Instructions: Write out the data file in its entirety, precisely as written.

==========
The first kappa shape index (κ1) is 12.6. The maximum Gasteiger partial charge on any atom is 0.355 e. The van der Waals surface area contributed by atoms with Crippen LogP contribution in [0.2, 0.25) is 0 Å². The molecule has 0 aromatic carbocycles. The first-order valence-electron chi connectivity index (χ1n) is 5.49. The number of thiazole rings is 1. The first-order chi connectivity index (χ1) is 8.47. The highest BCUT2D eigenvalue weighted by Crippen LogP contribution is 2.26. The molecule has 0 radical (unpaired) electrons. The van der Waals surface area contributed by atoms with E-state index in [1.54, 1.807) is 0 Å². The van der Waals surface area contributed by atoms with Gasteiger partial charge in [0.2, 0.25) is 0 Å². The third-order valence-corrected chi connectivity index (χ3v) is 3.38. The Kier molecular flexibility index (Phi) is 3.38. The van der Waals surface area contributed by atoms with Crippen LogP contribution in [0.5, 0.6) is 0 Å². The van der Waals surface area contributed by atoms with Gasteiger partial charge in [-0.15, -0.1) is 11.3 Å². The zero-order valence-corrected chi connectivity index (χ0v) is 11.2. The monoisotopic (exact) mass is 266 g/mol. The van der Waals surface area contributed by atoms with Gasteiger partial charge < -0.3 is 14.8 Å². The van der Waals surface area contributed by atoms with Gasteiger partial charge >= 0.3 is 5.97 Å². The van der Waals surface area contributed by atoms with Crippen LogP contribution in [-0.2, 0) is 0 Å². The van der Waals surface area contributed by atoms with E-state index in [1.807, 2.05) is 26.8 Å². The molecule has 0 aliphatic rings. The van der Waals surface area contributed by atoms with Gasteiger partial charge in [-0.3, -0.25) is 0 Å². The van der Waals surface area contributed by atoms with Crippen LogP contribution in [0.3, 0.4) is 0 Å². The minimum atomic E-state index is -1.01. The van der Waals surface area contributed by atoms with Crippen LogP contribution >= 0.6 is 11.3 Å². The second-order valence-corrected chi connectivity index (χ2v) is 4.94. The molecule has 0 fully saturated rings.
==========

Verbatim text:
The first kappa shape index (κ1) is 12.6. The maximum Gasteiger partial charge on any atom is 0.355 e. The van der Waals surface area contributed by atoms with Crippen LogP contribution in [0.2, 0.25) is 0 Å². The molecule has 0 aromatic carbocycles. The first-order valence-electron chi connectivity index (χ1n) is 5.49. The number of thiazole rings is 1. The first-order chi connectivity index (χ1) is 8.47. The highest BCUT2D eigenvalue weighted by Crippen LogP contribution is 2.26. The molecule has 0 radical (unpaired) electrons. The van der Waals surface area contributed by atoms with E-state index in [1.54, 1.807) is 0 Å². The van der Waals surface area contributed by atoms with Gasteiger partial charge in [0.2, 0.25) is 0 Å². The third-order valence-corrected chi connectivity index (χ3v) is 3.38. The Kier molecular flexibility index (Phi) is 3.38. The van der Waals surface area contributed by atoms with Crippen LogP contribution in [0.5, 0.6) is 0 Å². The van der Waals surface area contributed by atoms with Gasteiger partial charge in [-0.15, -0.1) is 11.3 Å². The zero-order valence-corrected chi connectivity index (χ0v) is 11.2. The monoisotopic (exact) mass is 266 g/mol. The van der Waals surface area contributed by atoms with Gasteiger partial charge < -0.3 is 14.8 Å². The van der Waals surface area contributed by atoms with Gasteiger partial charge >= 0.3 is 5.97 Å². The van der Waals surface area contributed by atoms with Crippen LogP contribution in [-0.2, 0) is 0 Å². The van der Waals surface area contributed by atoms with E-state index in [1.807, 2.05) is 26.8 Å². The molecule has 0 aliphatic rings. The van der Waals surface area contributed by atoms with Gasteiger partial charge in [-0.3, -0.25) is 0 Å². The van der Waals surface area contributed by atoms with Crippen LogP contribution in [0.3, 0.4) is 0 Å². The minimum atomic E-state index is -1.01. The van der Waals surface area contributed by atoms with Crippen LogP contribution >= 0.6 is 11.3 Å². The second-order valence-corrected chi connectivity index (χ2v) is 4.94. The molecule has 0 fully saturated rings.